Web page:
I know that you must be as sick of this heat wave as I am. My hair is a fizzy mess, our air condition is running non-stop, and every weekend is spent hiding indoors watching marathons on Netflix (if you haven’t heard of Wentworth, do yourself a favor and start watching…). It’s actually, physically, literally, seriously too hot to cook. And when I feel like that, which isn’t very often, I make gazpacho. It’s soup-salad. It’s refreshing. And it goes so well with wine and Spanish guitar music.
Simplicity. It is something we crave at work, at home, and in all aspects of our daily lives. It is also something that I systematically destroy in my own life. I have a knack for making things way more complicated than they need to be. For example, whenever we have holidays or family get-togethers, I always volunteer to bring a ton of food. I’m not talking about, “Yeah, I’ll bring fruit salad and potato chips and guacamole and ice cream” (weird combo, I know). I’m talking about a pie with a homemade crust and ravioli in fresh pasta plus homemade barbecue seitan.* It’s always very much appreciated, and I love having a ton of vegan food options for myself, but it’s a lot of work!
A few weeks ago I came across an article about radishes. Yes, I do read articles about radishes and “baby” carrots and how to properly season a cast iron pan. No hiding my nerdiness here. What’s more, this article on thekitchn.com about radishes really made me think. Apparently roasted radishes are the vegetable that is missing in my life. When I read that, my first thought was, “Whoa! Big statement there, my friend.” I’m pretty sure I am not missing any vegetable in my life, and if I was, it wouldn’t be those watery, bitter slices that hide in my salads for no good reason. I could certainly eat more snow peas, or eggplant, or collard greens, but radishes?! I was skeptical…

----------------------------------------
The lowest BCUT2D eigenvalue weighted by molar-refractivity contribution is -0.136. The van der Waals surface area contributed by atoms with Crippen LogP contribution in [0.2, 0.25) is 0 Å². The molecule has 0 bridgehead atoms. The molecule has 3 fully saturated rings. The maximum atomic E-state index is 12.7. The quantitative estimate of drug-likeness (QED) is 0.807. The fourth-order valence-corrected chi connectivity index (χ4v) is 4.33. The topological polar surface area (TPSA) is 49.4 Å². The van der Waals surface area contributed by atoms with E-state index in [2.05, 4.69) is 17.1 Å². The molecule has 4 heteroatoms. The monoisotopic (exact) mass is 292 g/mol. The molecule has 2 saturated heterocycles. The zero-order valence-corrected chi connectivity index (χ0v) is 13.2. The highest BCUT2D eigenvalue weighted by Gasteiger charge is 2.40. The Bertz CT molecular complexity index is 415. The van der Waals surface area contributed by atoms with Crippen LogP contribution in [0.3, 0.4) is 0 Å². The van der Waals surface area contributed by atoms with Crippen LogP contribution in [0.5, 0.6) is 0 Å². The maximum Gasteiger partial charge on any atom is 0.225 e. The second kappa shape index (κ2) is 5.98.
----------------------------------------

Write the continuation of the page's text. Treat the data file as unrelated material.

One of my favorite parts about developing vegan recipes is putting together something that non-vegans will enjoy. It’s not always about finding something that fills the meat or dairy void. I’m more focused on finding something that has a lot of varying flavors and textures so that every bite is exciting. These herbed seitan gyros with vegan tzatziki are certainly that. Crispy herbed seitan topped with a cool and tangy tzatziki and juicy tomatoes. They may not be traditional in any way, but I like to imagine this is what all street food in Greece is like.
Last week, work took me to Omaha, Nebraska for a few days. I can’t say too much about Omaha as most of my time was spent on a plane or in a meeting, but I did get to enjoy a fantastic dinner at Isa Chandra Moskowitz’s vegan restaurant, Modern Love. Unfortunately, I wasn’t able to take a lot of photographs of my food as I was having dinner with a work colleague.
One of the dishes I had was the Mac and Shews – a to-die-for combination of vegan mac and cheese, pecan crusted tofu, barbecue cauliflower, and kale. The mac was slightly sweet and reminded me of butternut squash. The tofu was cooked perfectly, and the combination of barbecue, pecans, and mac and cheese was the definition of comfort food.
If you are a vegetarian or vegan, you know the one question on everyone’s lips as soon as you tell them you don’t eat meat. You know the question before they even know they are going to ask it. You’ve heard it a trillion times. No – a gazillion times…
Ever get a craving for a big bowl of salty ramen noodles? You know those noodles you would get for 25 cents out of your dorm vending machine late at night? This recipe will totally satisfy those cravings, and it is (probably) healthier than the original. Hey, at least it’s vegan!
I had grand plans for my very first blog day. I planned on getting up early, shopping for the freshest ingredients I could find, and leisurely cooking in a sparkling clean kitchen. My plan was perfect, but I failed to take one thing into consideration – I couldn’t have any less motivation on Sunday mornings. None. I usually spend hours stretched out on the couch, snuggled up with Tonks, and drinking coffee into the late afternoon while watching episode after episode of Malcom in the Middle.